I have three jobs—lecturer, facilitator of academic research, and mother of two nature-engaged kids. My three experiences lead me to think we have a core problem in urban social-ecology: that we let our fealty to discipline-specific methods get in the way of true multidisciplinary work that is key to real understudying in urban social-ecological systems. That is, our cross-cutting ideas are good and on the right track. Our methods, kept in silos, hold us back.
One of the best parts of my lecturer job is that I get to teach a graduate course in urban ecology. I take a class of fourteen postgraduate students and we spend a semester exploring the theory and practice of urban ecology. The University of Cape Town’s Environmental and Geographical Science Department has various streams and points of entry for graduate students and students in my class have a diversity of backgrounds. Some have a strong disciplinary foundation in biology or social science, and others have more vocational training and are looking to add value to their qualification. This makes for an interesting teaching space, and we often end up in lively debate. The debate that goes on in my head is:
“What sort of urban ecologists do we want to train?”
“What should they be capable of?” And finally:
“Do we want good generalists or niche-specific specialists?”
Irrespective of their backgrounds, all my students relish the examination of the theory emerging in the field of urban ecology. For the first half of the semester we grapple with the call for new frameworks and theory, and scrutinize the old ecological theories to see if they fit the urban context. We delve into several thematic areas, and as the students lead these discussion sessions, selecting the themes at the start of the semester and the readings for each class, we shy away from nothing. This is a thrilling and greedy journey in which the students flex their muscles and put out critical and bold views.
Just as we are getting to that point when classmates start to anticipate each other’s points of view, we change gears. We start the second term of the semester with a daylong field trip, the purpose of which is to stimulate research ideas. Students return from this field trip and must present their research idea to the class—the question there are addressing, likely areas of literature, and the methods—following which we take a vote on which project the class should carry out. I am always delighted by the creative project ideas, and can see the culmination of theory and local context informing the ideas.
At this point I allow myself a brief moment of smug happiness. This year they elected to do one project, and are currently busy with the task of redesigning the City of Cape Town to the best ecological end. They have subcommittees representing different entities such as transport and biodiversity, and are steeped in the challenges of collective governance.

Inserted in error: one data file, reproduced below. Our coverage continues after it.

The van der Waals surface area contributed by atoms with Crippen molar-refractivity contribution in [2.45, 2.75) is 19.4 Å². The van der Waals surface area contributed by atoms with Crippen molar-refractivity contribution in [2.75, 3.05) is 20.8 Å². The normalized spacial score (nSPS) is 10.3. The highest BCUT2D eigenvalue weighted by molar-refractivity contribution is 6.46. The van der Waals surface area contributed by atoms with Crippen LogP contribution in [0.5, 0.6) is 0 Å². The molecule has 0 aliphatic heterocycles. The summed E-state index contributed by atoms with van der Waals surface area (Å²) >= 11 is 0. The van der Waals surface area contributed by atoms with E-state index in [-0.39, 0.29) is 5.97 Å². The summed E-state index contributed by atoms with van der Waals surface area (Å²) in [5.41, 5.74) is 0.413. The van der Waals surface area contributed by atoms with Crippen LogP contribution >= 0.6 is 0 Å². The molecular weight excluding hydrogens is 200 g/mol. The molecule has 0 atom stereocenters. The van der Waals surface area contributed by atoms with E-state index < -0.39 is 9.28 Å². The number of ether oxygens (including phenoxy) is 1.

My smugness, however, is short lived. When it comes to the presentation of likely methods that would answer their questions, I start to squirm in my seat. Here students really flounder. While my students read a lot and are exposed to a variety of methods, it seems there is no compensation for a full and concentrated undergraduate degree in a single field in which one is systematically trained in discipline-specific methods.
This begs the question of what sort of training we need to make a contribution to urban ecology. It is comforting to fall back on an idea from ecology: that in life we need the generalists, who will thrive in a diversity of conditions, and the specialists who will fill specific roles and niches. Ecology also tells us we need this sort of diversity of function for health and persistence, so all is not lost. I like to look at the class as a whole, a representative group of young professionals heading out into the work force, and I see among them some specialists who have now added an urban angle to their undergraduate foundation, and then some well positioned knowledge brokers, who have been sensitized to another way of thinking that will inform their professional practice. I also know that by simply sitting in a class together they now also have each other as they move out into the world, one of the often under recognized benefits of being at university.
My job with the African Centre for Cities (ACC) sees me heading up an Urban Ecology CityLab. The CityLabs follow the notion of city as ‘Laboratory’ and a number of thematic CityLabs have been set up to foster the transdisciplinary co-production of knowledge between the academy, the various tiers of government running the City of Cape Town, and broader society. In each instance the work generated is meant to be put towards a publication.
Here, while still steeped in the theory and practice of urban ecology, my engagements take a different turn. My role is not instructive, but that of facilitator. I am conscious of being among a diverse working group of well-informed colleagues (again a miscellany of generalists and specialists) and guiding this group through the process of sharing and creating knowledge. After the first two years of the initiation of the CityLab programme, a group of us CityLab leaders got together to reflect on the CityLab process. This brought to light a number of interesting insights, where for example the spatial geography of the meetings significantly influenced attendance and outcomes, and debates around appropriate terminology had resulted in irreparable schisms. In the Urban Ecology CityLab we ran a series of seminars, on the basis of which we worked towards a special issue publication. I was not sure in the end if we managed to pierce any disciplinary boundaries. Generally we worked well across institutions. For example we had papers co-authored by staff at the City and staff of the South African National Biodiversity Institute (SANBI), and papers co-authored by staff at UCT and the Council for Scientific and Industrial Research (CSIR).